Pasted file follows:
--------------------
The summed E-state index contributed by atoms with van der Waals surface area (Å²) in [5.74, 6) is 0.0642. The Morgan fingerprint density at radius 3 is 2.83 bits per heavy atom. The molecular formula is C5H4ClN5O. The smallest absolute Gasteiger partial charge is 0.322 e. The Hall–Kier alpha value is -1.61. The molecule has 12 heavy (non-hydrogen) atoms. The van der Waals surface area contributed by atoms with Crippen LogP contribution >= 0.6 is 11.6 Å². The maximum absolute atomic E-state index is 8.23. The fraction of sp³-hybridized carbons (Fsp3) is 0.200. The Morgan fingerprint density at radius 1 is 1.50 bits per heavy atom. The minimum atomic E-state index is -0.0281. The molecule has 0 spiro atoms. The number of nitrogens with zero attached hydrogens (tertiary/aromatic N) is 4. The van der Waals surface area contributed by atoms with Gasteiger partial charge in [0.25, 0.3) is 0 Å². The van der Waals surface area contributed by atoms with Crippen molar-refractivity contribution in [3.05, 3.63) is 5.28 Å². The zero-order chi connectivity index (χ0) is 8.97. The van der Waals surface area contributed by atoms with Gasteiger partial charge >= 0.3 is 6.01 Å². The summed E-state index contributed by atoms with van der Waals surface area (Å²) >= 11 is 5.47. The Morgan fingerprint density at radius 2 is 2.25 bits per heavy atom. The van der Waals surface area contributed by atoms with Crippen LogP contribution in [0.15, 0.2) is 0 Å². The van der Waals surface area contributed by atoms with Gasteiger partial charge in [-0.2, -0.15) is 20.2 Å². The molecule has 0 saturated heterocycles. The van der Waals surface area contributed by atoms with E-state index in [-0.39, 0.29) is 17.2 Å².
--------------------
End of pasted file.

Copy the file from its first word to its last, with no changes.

The summed E-state index contributed by atoms with van der Waals surface area (Å²) in [5.74, 6) is 0.0642. The Morgan fingerprint density at radius 3 is 2.83 bits per heavy atom. The molecular formula is C5H4ClN5O. The smallest absolute Gasteiger partial charge is 0.322 e. The Hall–Kier alpha value is -1.61. The molecule has 12 heavy (non-hydrogen) atoms. The van der Waals surface area contributed by atoms with Crippen LogP contribution >= 0.6 is 11.6 Å². The maximum absolute atomic E-state index is 8.23. The fraction of sp³-hybridized carbons (Fsp3) is 0.200. The Morgan fingerprint density at radius 1 is 1.50 bits per heavy atom. The minimum atomic E-state index is -0.0281. The molecule has 0 spiro atoms. The number of nitrogens with zero attached hydrogens (tertiary/aromatic N) is 4. The van der Waals surface area contributed by atoms with Gasteiger partial charge in [0.25, 0.3) is 0 Å². The van der Waals surface area contributed by atoms with Crippen molar-refractivity contribution in [3.05, 3.63) is 5.28 Å². The zero-order chi connectivity index (χ0) is 8.97. The van der Waals surface area contributed by atoms with Gasteiger partial charge >= 0.3 is 6.01 Å². The summed E-state index contributed by atoms with van der Waals surface area (Å²) >= 11 is 5.47. The Morgan fingerprint density at radius 2 is 2.25 bits per heavy atom. The van der Waals surface area contributed by atoms with Crippen LogP contribution in [0.15, 0.2) is 0 Å². The van der Waals surface area contributed by atoms with Gasteiger partial charge in [-0.2, -0.15) is 20.2 Å². The molecule has 0 saturated heterocycles. The van der Waals surface area contributed by atoms with E-state index in [-0.39, 0.29) is 17.2 Å².